A photo from 1918 shows that the current interest in electric cars is a long-awaited revival.
In the “now” photograph Howard Giske, the Museum of History & Industry’s curator of photography, poses “in the balance” between two Vespas driven to the historical site by Nicky Ducommun and Brad Stone, left and right. Putting Giske in the “now” was my idea. Adding the fuel-efficient scooters was his.
Both views were posed on the public parkway in front of the lavish Lake Washington waterfront home that Seattle clothing scion Jules Redelsheimer built for his family in 1910. (It is directly across East Denny Blaine Place from Denny Blaine Park.) Eight years later, in 1918, The Seattle Times editorial photographers, the Webster Stevens firm, posed an electric car in the Redelsheimers’ original elegant driveway. Now it is a reminder that the current interest in battery-driven cars is a long-awaited revival.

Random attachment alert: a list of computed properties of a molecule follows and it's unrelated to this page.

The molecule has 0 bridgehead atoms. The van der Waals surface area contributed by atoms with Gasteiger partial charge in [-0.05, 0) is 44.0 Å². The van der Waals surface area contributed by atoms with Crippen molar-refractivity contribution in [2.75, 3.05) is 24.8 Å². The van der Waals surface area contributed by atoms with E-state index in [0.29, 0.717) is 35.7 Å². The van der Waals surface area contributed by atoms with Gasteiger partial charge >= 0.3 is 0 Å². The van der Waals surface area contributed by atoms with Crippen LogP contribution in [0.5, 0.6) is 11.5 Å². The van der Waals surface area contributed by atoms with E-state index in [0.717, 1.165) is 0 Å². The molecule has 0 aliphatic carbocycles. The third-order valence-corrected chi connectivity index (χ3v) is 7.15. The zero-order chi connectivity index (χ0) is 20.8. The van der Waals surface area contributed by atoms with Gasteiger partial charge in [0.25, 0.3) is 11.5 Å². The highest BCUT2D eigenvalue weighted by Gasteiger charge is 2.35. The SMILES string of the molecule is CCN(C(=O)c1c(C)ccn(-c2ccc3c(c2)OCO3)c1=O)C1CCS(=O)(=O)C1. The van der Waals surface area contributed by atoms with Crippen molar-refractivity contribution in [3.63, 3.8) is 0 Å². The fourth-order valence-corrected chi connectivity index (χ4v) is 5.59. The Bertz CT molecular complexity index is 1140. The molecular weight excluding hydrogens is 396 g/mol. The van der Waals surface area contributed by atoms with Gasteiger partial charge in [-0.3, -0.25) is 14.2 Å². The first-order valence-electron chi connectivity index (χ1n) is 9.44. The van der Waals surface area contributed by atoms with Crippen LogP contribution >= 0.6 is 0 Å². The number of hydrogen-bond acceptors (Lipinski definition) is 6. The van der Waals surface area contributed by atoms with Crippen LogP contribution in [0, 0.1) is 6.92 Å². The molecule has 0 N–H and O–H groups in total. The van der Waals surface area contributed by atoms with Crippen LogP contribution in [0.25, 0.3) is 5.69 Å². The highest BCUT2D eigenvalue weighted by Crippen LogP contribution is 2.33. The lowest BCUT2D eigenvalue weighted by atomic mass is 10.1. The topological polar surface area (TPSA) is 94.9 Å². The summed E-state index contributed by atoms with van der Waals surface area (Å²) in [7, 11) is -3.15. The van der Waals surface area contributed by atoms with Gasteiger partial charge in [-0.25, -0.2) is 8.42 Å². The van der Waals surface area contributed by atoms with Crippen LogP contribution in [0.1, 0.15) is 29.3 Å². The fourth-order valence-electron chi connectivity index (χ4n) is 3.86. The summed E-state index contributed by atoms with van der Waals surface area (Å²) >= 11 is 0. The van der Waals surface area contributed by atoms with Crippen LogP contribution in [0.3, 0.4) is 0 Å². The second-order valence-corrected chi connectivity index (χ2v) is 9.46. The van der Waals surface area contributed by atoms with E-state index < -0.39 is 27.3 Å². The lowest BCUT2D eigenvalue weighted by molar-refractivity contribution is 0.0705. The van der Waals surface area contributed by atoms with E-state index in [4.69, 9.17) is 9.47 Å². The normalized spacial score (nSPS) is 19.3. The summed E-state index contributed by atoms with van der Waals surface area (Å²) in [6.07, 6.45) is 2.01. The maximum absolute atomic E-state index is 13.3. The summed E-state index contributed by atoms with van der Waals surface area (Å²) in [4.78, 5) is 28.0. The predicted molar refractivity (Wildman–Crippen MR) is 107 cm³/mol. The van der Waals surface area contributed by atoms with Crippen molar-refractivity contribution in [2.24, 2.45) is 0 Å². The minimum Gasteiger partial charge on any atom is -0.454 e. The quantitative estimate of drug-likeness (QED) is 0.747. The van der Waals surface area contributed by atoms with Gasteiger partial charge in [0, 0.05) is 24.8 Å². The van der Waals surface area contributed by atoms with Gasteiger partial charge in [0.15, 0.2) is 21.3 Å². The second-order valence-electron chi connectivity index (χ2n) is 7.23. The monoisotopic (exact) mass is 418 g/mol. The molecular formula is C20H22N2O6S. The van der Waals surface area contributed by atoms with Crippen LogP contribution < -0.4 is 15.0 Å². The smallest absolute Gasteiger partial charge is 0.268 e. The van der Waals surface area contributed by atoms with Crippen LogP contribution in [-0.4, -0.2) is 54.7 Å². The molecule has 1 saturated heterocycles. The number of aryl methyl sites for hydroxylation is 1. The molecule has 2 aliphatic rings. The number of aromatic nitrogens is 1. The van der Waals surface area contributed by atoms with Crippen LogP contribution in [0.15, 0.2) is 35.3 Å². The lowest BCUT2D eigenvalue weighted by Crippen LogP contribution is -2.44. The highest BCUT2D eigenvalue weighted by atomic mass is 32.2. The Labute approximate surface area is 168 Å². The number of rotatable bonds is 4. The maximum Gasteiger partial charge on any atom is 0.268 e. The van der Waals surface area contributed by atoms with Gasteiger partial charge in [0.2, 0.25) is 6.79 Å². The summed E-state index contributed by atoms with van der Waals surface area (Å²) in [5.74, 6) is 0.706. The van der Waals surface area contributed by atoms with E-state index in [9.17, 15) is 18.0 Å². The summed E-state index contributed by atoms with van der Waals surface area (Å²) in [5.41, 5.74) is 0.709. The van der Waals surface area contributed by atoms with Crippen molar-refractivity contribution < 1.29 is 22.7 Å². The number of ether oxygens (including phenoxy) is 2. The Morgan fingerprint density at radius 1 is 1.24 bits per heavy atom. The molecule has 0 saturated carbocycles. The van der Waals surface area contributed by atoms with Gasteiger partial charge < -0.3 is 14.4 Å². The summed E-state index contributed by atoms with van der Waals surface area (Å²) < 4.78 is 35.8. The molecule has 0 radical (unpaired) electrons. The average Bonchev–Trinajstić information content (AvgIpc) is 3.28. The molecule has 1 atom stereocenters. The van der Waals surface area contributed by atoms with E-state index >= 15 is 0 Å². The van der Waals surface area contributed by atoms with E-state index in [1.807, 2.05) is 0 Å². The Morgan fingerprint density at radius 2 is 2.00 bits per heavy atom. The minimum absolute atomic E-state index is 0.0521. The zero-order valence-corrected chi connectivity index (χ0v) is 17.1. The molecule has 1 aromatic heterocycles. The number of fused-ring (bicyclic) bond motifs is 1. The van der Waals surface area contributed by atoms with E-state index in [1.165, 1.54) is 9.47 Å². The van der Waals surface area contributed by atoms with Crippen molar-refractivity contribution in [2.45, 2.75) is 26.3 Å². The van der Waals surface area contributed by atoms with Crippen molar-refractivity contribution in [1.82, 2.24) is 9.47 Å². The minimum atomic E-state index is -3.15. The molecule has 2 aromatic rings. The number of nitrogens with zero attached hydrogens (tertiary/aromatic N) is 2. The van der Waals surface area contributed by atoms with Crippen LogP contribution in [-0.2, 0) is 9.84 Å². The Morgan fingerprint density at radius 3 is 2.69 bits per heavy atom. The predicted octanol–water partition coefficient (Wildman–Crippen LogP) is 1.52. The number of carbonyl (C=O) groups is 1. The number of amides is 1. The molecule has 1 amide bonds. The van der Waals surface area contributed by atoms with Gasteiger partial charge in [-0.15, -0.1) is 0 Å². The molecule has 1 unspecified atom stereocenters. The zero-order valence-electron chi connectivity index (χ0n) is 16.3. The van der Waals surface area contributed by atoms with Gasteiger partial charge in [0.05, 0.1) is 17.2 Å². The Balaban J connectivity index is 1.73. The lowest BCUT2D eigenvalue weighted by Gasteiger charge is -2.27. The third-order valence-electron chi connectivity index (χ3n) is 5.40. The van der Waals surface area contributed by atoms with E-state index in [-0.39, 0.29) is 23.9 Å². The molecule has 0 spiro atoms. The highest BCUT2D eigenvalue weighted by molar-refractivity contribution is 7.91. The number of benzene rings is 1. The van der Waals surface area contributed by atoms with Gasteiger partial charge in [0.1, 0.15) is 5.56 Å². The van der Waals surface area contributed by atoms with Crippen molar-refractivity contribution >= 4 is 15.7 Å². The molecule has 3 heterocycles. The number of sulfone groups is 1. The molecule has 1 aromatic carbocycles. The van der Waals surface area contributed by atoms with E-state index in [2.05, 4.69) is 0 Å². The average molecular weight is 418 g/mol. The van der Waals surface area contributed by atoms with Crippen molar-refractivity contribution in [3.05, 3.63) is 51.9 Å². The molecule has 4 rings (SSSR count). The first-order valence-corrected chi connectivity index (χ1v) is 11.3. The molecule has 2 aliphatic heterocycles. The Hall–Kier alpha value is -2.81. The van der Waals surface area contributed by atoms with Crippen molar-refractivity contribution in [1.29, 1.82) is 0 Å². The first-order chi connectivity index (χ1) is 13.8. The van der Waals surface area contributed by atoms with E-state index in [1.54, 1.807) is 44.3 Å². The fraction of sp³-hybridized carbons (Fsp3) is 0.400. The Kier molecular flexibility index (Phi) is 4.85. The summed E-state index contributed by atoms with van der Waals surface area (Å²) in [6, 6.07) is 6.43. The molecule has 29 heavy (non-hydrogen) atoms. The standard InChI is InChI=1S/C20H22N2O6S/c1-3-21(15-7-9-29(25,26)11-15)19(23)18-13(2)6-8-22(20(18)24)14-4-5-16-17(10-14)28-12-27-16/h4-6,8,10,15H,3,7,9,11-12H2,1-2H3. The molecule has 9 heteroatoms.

Curator Giske included this photograph among the 100 subjects (photographs, paintings, maps, lithos, postcards) in his standing exhibit at the museum because it fits his theme, “Nature in the Balance.” His is a show of Northwest classics, although many of them may be new to those who visit the museum before this exhibit closes Sept. 9. Among the paintings featured are works by Kenneth Callahan, Richard Bennett, Emily Inez Denny and Guy Anderson. To quote Museum of History & Industry literature, the exhibit is about “the complex relationship between people and nature in Washington State during the past 150 years.” Among the photographers adding variations on this theme are historical ones, like Asahel Curtis and Anders Wilse, and contemporary ones like Fred Milkie Jr.
“Washington Then and Now,” the new book by Paul Dorpat and Jean Sherrard, can be purchased through www.washingtonthenandnow.com ($45) or through Tartu Publications at P.O. Box 85208, Seattle, WA 98145.